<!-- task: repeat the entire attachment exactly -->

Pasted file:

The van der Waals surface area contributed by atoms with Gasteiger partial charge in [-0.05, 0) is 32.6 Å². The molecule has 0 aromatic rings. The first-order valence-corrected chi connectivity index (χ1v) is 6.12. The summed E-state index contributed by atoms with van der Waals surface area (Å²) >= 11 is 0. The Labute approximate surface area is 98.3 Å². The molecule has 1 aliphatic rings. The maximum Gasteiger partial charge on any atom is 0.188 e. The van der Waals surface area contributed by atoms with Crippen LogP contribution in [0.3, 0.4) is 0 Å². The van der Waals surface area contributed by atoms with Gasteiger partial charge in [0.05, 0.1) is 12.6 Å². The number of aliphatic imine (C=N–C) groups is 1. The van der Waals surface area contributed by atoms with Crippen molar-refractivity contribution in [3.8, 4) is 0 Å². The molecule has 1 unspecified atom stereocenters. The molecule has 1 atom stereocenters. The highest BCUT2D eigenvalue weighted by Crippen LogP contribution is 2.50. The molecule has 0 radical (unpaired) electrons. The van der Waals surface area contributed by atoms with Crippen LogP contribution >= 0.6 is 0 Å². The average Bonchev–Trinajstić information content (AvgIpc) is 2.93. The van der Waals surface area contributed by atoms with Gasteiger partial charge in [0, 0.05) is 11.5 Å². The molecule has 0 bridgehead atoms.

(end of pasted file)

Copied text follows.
The van der Waals surface area contributed by atoms with Gasteiger partial charge in [-0.05, 0) is 32.6 Å². The molecule has 0 aromatic rings. The first-order valence-corrected chi connectivity index (χ1v) is 6.12. The summed E-state index contributed by atoms with van der Waals surface area (Å²) >= 11 is 0. The Labute approximate surface area is 98.3 Å². The molecule has 1 aliphatic rings. The maximum Gasteiger partial charge on any atom is 0.188 e. The van der Waals surface area contributed by atoms with Crippen LogP contribution in [0.3, 0.4) is 0 Å². The van der Waals surface area contributed by atoms with Gasteiger partial charge in [0.05, 0.1) is 12.6 Å². The number of aliphatic imine (C=N–C) groups is 1. The van der Waals surface area contributed by atoms with Crippen molar-refractivity contribution in [3.8, 4) is 0 Å². The molecule has 1 unspecified atom stereocenters. The molecule has 1 atom stereocenters. The highest BCUT2D eigenvalue weighted by Crippen LogP contribution is 2.50. The molecule has 0 radical (unpaired) electrons. The van der Waals surface area contributed by atoms with Crippen LogP contribution >= 0.6 is 0 Å². The average Bonchev–Trinajstić information content (AvgIpc) is 2.93. The van der Waals surface area contributed by atoms with Gasteiger partial charge in [0, 0.05) is 11.5 Å². The molecule has 0 bridgehead atoms.